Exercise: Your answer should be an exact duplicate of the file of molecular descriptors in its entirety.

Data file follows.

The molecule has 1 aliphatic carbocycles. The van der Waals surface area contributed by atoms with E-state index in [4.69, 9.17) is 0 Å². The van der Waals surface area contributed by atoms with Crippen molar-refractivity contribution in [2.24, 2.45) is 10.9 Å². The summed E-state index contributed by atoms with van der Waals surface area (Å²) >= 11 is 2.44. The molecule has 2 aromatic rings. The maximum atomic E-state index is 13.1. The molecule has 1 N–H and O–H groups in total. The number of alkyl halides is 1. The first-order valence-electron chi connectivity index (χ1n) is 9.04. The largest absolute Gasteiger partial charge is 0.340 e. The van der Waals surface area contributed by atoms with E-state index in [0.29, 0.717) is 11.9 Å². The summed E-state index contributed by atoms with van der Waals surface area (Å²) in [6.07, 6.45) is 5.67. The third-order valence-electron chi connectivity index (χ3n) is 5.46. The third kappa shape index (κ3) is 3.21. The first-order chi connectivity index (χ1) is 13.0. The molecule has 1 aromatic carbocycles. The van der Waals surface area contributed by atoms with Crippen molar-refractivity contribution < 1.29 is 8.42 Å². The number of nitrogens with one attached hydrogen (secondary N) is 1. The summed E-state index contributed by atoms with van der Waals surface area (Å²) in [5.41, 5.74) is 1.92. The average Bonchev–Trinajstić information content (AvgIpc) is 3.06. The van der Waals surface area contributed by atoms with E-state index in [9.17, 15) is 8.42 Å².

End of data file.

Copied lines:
The molecule has 1 aliphatic carbocycles. The van der Waals surface area contributed by atoms with E-state index in [4.69, 9.17) is 0 Å². The van der Waals surface area contributed by atoms with Crippen molar-refractivity contribution in [2.24, 2.45) is 10.9 Å². The summed E-state index contributed by atoms with van der Waals surface area (Å²) >= 11 is 2.44. The molecule has 2 aromatic rings. The maximum atomic E-state index is 13.1. The molecule has 1 N–H and O–H groups in total. The number of alkyl halides is 1. The first-order valence-electron chi connectivity index (χ1n) is 9.04. The largest absolute Gasteiger partial charge is 0.340 e. The van der Waals surface area contributed by atoms with E-state index in [0.29, 0.717) is 11.9 Å². The summed E-state index contributed by atoms with van der Waals surface area (Å²) in [6.07, 6.45) is 5.67. The third-order valence-electron chi connectivity index (χ3n) is 5.46. The third kappa shape index (κ3) is 3.21. The first-order chi connectivity index (χ1) is 13.0. The molecule has 1 aromatic carbocycles. The van der Waals surface area contributed by atoms with Crippen molar-refractivity contribution < 1.29 is 8.42 Å². The number of nitrogens with one attached hydrogen (secondary N) is 1. The summed E-state index contributed by atoms with van der Waals surface area (Å²) in [5.41, 5.74) is 1.92. The average Bonchev–Trinajstić information content (AvgIpc) is 3.06. The van der Waals surface area contributed by atoms with E-state index in [9.17, 15) is 8.42 Å².